AUSTIN, TX - SEPTEMBER 8: Joe Bergeron #24 of the Texas Longhorns scores a touchdown against the University of New Mexico Lobos on September 8, 2012 at Darrell K Royal-Texas Memorial Stadium in Austin, Texas. (Photo by Cooper Neill/Getty Images)
In a hostile environment, the Rebels will present the Longhorns with many of the same types of challenges they will need to overcome when Big 12 play starts.
Texas is fortunate that the new Head Coach at Ole Miss, Hugh Freeze, has a Big 12 mindset. He hired defensive coordinator Dave Wommack to bring the 4-2-5 defense to Oxford while he's bringing the no-huddle offense as an equalizer to all that "SEC speed" that southern coaches have to deal with.
After a week in which Texas faced the modern version of the Wishbone offense, they will certainly benefit from facing a team that will employ the same strategies and schemes that they'll begin to encounter in a brutal opening stretch of conference play.
Considering that Oklahoma has two bye weeks before the Red River Shootout, it will benefit Texas to have a chance to practice schemes that will be relevant when conference play begins.
Wyoming provided that as well, and tested the Longhorns defense with motion, changing formations, and alignments in order to try and create breakdowns that lead to big plays. Ultimately they went down because Texas avoided giving up too many big plays and used pressure to create turnovers and build momentum.
New Mexico tried to create opportunities with an offense built around punishing the defense for every choice they make. They went down because Texas kept their safeties back and Phillips and Vaccaro had the speed to erase mistakes made by the young front vs the option. Some of the principles of this game will remain relevant for the team, but the schemes will not.
No-huddle teams like Ole Miss (or half a dozen Big 12 foes) try to create big plays by catching a defense out of position due to their fast pace. As Manny Diaz has put it: they ask you otherwise easy questions in rapid succession hoping to catch you thinking and not reacting.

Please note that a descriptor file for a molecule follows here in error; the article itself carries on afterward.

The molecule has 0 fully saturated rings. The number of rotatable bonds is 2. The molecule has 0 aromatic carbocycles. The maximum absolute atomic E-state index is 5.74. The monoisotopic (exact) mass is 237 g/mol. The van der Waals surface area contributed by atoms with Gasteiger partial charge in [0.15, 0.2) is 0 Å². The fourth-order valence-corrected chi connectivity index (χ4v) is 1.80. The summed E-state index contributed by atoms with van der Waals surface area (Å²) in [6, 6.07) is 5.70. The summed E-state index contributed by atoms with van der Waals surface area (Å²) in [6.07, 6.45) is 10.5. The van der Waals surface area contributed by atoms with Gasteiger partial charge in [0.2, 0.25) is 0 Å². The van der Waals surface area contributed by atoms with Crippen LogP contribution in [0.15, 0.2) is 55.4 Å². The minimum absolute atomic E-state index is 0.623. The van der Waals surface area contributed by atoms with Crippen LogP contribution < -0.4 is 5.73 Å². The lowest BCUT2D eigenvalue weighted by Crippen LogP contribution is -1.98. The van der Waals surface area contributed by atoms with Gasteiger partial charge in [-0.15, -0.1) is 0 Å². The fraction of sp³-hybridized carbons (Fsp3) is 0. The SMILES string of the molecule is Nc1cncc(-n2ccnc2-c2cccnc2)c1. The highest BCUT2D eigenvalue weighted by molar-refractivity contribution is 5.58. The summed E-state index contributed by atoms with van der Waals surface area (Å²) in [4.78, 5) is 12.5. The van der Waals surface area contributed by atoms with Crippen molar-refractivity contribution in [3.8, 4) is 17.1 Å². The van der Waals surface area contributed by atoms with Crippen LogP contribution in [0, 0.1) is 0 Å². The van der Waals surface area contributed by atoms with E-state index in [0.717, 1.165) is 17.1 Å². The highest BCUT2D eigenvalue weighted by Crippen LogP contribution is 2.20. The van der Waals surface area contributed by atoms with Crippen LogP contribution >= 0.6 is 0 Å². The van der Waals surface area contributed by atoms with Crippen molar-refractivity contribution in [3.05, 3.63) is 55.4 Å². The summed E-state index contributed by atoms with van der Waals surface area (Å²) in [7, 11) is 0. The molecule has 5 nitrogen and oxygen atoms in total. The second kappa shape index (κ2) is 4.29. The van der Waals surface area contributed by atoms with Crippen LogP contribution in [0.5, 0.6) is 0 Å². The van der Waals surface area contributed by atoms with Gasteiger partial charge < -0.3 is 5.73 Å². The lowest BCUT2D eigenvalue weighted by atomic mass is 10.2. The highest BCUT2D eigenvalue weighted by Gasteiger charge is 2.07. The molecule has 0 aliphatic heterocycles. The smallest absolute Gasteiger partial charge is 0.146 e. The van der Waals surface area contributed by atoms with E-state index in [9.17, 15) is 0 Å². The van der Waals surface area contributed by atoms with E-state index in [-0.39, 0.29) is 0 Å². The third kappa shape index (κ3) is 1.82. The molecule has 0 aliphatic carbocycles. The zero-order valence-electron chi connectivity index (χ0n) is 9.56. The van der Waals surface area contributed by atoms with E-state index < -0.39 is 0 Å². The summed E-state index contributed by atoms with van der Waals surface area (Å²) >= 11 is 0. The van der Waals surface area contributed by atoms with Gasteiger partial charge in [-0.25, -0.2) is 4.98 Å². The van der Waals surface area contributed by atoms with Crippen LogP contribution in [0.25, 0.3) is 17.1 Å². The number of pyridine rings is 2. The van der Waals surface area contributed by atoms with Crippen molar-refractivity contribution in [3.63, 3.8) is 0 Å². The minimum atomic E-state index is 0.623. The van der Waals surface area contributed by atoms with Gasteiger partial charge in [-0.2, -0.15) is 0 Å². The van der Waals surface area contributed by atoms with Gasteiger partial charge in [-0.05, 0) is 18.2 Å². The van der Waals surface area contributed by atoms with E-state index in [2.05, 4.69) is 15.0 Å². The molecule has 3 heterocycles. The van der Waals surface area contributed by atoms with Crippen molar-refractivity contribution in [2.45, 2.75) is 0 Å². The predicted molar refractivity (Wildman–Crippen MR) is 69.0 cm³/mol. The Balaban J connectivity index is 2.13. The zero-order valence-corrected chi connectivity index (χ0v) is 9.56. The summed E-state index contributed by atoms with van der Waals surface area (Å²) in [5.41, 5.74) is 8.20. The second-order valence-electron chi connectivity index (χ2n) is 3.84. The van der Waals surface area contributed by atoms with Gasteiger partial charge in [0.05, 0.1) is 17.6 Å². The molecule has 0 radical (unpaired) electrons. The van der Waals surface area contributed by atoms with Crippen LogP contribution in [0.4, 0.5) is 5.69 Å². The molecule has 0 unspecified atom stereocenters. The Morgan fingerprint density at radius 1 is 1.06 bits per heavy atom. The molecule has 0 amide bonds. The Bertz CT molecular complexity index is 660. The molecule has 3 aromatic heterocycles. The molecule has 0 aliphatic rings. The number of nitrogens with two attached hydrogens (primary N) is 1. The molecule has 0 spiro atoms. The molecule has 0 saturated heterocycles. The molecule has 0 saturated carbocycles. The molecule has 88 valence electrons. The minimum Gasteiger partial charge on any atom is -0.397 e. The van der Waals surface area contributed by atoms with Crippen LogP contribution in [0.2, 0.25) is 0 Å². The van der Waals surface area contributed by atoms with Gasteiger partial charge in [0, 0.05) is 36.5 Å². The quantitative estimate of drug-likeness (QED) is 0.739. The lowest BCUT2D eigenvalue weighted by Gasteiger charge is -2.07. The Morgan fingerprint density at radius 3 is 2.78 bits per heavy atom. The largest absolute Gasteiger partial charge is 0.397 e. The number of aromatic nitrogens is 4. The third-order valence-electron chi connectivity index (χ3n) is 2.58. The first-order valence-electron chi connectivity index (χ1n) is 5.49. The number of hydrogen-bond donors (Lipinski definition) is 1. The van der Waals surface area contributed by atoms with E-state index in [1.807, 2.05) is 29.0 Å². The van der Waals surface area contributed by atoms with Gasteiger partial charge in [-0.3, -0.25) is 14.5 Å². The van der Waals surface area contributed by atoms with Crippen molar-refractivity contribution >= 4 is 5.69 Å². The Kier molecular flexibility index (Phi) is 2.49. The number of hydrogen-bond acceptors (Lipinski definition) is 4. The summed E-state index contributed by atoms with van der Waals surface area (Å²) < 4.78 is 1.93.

The key with no-huddle offenses is that they need to do something dangerously well, or else they risk running multiple three-and-outs and leaving their defense on the field for most of the game. Either an explosive skill player who can house a short pass or a run where the defense is caught out-leveraged, or a QB who can punish a defense for every miss step.
With this Rebel offense it's the QB, Bo Wallace, who makes things go. He's the leading rusher with 135 yards and has thrown for another 438. Dedicated recruitniks might recall that Texas considered bringing him to Texas this year from his junior college but Hugh Freeze and Ole Miss managed to secure him.
Unfortunately for Wallace, both by design and by necessity, the Texas defense he now has to face is very hard on QB-centric offenses whether they huddle before plays or not. The emphasis by Texas on hitting opponents with negative plays is especially difficult for no-huddle offenses because they slow down the pace and momentum.